Overview of Frontend Testing

Tests relevant for frontend development can be found at the following places:

All tests in spec/javascripts/ will eventually be migrated to spec/frontend/ (see also #52483).

In addition there were feature tests in features/ run by Spinach in the past. These have been removed from our codebase in May 2018 (#23036).

See also:

Frontend unit tests

Unit tests are on the lowest abstraction level and typically test functionality that is not directly perceivable by a user.

When to use unit tests

exported functions and classes Anything that is exported can be reused at various places in a way you have no control over. Therefore it is necessary to document the expected behavior of the public interface with tests.
Vuex actions Any Vuex action needs to work in a consistent way independent of the component it is triggered from.
Vuex mutations For complex Vuex mutations it helps to identify the source of a problem by separating the tests from other parts of the Vuex store.

When not to use unit tests

non-exported functions or classes Anything that is not exported from a module can be considered private or an implementation detail and doesn't need to be tested.
constants Testing the value of a constant would mean to copy it. This results in extra effort without additional confidence that the value is correct.
Vue components Computed properties, methods, and lifecycle hooks can be considered an implementation detail of components and don't need to be tested. They are implicitly covered by component tests. The official Vue guidelines suggest the same.

What to mock in unit tests

state of the class under test Modifying the state of the class under test directly rather than using methods of the class avoids side-effects in test setup.
other exported classes Every class needs to be tested in isolation to prevent test scenarios from growing exponentially.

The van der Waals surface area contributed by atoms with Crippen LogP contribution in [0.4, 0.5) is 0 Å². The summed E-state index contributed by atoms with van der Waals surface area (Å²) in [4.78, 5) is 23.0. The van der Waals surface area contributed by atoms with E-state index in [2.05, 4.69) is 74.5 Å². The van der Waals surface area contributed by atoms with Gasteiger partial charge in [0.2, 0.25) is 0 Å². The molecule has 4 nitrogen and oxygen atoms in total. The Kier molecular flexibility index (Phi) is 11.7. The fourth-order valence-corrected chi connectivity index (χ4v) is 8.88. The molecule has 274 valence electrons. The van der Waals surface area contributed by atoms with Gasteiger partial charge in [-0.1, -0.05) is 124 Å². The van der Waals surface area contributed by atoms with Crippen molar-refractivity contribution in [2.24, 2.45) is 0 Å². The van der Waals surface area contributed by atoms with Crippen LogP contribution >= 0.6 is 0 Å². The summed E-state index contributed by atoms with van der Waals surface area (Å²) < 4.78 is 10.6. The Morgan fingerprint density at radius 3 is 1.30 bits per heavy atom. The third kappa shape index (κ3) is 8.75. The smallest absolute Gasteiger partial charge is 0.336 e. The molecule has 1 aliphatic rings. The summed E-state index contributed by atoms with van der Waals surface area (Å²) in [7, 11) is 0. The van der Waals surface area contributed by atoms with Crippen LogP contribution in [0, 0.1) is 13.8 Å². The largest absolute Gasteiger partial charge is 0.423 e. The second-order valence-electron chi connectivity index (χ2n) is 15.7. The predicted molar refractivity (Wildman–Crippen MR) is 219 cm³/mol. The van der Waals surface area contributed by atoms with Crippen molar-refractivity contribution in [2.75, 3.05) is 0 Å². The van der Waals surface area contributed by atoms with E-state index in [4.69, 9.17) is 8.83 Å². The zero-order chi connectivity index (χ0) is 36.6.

single DOM elements if passed as parameters For tests that only operate on single DOM elements rather than a whole page, creating these elements is cheaper than loading a whole HTML fixture.
all server requests When running frontend unit tests, the backend may not be reachable. Therefore all outgoing requests need to be mocked.
asynchronous background operations Background operations cannot be stopped or waited on, so they will continue running in the following tests and cause side effects.

What not to mock in unit tests

non-exported functions or classes Everything that is not exported can be considered private to the module and will be implicitly tested via the exported classes / functions.
methods of the class under test By mocking methods of the class under test, the mocks will be tested and not the real methods.
utility functions (pure functions, or those that only modify parameters) If a function has no side effects because it has no state, it is safe to not mock it in tests.
full HTML pages Loading the HTML of a full page slows down tests, so it should be avoided in unit tests.

Frontend component tests

Component tests cover the state of a single component that is perceivable by a user depending on external signals such as user input, events fired from other components, or application state.

When to use component tests

  • Vue components

When not to use component tests

Vue applications Vue applications may contain many components. Testing them on a component level requires too much effort. Therefore they are tested on frontend integration level.
HAML templates HAML templates contain only Markup and no frontend-side logic. Therefore they are not complete components.

What to mock in component tests

DOM Operating on the real DOM is significantly slower than on the virtual DOM.
properties and state of the component under test Similarly to testing classes, modifying the properties directly (rather than relying on methods of the component) avoids side-effects.
Vuex store To avoid side effects and keep component tests simple, Vuex stores are replaced with mocks.
all server requests Similar to unit tests, when running component tests, the backend may not be reachable. Therefore all outgoing requests need to be mocked.
asynchronous background operations Similar to unit tests, background operations cannot be stopped or waited on, so they will continue running in the following tests and cause side effects.
child components Every component is tested individually, so child components are mocked. See also shallowMount()

What not to mock in component tests

methods or computed properties of the component under test By mocking part of the component under test, the mocks will be tested and not the real component.
functions and classes independent from Vue All plain JavaScript code is already covered by unit tests and needs not to be mocked in component tests.

Frontend integration tests